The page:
Jackson, whole: Community persists with an uncertain future

COVID-19 upends a Wyoming resort town.


“Living in this amazing community that has so many helpful and resourceful people, I thought we could all get together. My idea was to get a mask in everyone’s hands that needs one or would like one. We’ve delivered masks to the senior center, grocery stores, as well as the hospital staff.”Keegan Pfeil, an emergency room nurse at St. John’s Health, a search and rescue volunteer and founder of the Jackson Hole Community Mask Project, which has organized the creation and donation of thousands of masks for hospital employees and other community members working in high-risk environments. 

During a typical spring, the small resort town of Jackson, Wyoming, would be gearing up for a lively summer tourist season. Thousands of visitors come here to climb the towering peaks of the Teton Range, raft the Snake River and mountain bike miles of trails — activity that contributes substantially to the town’s economy.

But this year, in response to the coronavirus pandemic, popular destinations like Grand Teton and Yellowstone national parks have closed, with no set date to reopen, and the Jackson Hole Tourism Bureau has asked visitors to reschedule their trips. As a result, many locals have been laid off, businesses are struggling and the normally bustling town is eerily quiet.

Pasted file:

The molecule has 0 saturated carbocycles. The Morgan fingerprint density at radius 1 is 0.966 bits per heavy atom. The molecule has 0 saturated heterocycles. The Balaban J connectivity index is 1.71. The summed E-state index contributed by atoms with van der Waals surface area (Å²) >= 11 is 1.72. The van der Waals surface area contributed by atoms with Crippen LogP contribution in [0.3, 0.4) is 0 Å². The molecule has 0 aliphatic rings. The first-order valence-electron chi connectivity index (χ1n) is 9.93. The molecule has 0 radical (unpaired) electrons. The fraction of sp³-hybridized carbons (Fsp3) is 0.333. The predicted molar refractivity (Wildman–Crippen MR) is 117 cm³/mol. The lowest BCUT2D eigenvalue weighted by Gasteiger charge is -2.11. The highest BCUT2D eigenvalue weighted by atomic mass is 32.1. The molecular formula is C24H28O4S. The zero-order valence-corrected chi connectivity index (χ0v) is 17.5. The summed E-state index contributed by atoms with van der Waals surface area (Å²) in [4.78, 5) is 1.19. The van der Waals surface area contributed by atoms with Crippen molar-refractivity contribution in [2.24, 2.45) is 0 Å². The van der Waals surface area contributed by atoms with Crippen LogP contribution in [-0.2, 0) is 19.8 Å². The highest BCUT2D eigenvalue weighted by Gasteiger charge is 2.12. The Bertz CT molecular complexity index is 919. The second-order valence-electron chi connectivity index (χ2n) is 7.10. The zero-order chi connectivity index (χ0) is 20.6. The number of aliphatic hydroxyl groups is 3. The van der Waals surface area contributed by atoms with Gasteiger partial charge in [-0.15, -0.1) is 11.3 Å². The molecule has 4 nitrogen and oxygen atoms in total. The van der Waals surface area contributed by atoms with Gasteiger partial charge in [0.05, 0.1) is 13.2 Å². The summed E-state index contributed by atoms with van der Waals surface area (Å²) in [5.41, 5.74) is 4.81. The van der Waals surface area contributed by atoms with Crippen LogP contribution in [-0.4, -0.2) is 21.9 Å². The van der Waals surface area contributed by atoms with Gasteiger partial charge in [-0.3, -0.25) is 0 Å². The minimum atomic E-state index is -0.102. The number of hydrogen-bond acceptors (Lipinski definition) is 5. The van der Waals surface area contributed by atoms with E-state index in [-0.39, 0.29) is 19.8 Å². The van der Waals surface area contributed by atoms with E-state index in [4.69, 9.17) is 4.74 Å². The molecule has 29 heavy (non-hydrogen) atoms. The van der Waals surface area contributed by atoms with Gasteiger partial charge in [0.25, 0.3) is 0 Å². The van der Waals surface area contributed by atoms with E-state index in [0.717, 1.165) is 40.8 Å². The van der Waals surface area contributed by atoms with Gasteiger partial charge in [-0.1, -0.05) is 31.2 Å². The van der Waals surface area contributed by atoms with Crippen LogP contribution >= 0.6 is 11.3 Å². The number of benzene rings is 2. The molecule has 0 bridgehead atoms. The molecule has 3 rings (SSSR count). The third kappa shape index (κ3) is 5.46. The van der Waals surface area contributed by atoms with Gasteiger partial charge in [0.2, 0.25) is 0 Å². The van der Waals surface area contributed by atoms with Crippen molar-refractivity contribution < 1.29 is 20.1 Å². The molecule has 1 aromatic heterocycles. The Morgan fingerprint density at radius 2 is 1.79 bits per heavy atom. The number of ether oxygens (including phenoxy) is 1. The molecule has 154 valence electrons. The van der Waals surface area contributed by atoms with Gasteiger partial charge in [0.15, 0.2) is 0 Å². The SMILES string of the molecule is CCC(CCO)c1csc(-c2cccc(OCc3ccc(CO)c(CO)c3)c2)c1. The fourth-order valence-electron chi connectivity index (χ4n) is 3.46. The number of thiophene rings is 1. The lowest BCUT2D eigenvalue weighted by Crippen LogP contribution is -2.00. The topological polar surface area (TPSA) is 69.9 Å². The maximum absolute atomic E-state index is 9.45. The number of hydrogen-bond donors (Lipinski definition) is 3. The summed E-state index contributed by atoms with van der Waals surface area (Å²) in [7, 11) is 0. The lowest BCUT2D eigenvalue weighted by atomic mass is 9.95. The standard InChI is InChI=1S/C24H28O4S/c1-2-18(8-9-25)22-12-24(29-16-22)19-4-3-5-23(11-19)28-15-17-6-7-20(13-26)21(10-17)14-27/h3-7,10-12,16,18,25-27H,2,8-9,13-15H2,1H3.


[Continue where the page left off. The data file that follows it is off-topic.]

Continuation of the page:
For people like Eric and Zarina Sakai, who own and operate a local restaurant, the changes add up to a substantial loss in income. “Since the pandemic began, our sales are down by 65 to 70%,” said Eric Sakai. In response, community members are taking action. Keegan Pfeil, for example, who is an ER nurse, started the Jackson Hole Community Mask Project, where locals make face coverings for hospital employees and patients. “Hopefully, we’re slowing the spread of COVID,” said Pfeil, who has lived in Jackson for 18 years. “I’m very attached to the community; it’s a phenomenal community with a lot of wonderful people who want to help.” —Helen Santoro

“We started early, because we have a lot of colleagues who are in the cities hit hard. We knew what was coming. So we decided to stop dine-in service four days before the mandate came out. Once we shut our doors, Eric and I fully sanitized the entire restaurant, ceiling to floor. Since we’ve closed until now, nobody has come in here. It’s only us. You can never be perfect, but you have to take every precaution you can. We thought there was a bigger responsibility, not just to the community, but to humanity.”Eric and Zarina Sakai, among the first restaurant owners in the area to close their doors and take precautionary measures. They now offer contact-free curbside pickup, and they added essentials to their menu — like tissues, paper towels, bleach, sanitizer spray and dish soap — that they could still order through their vendors.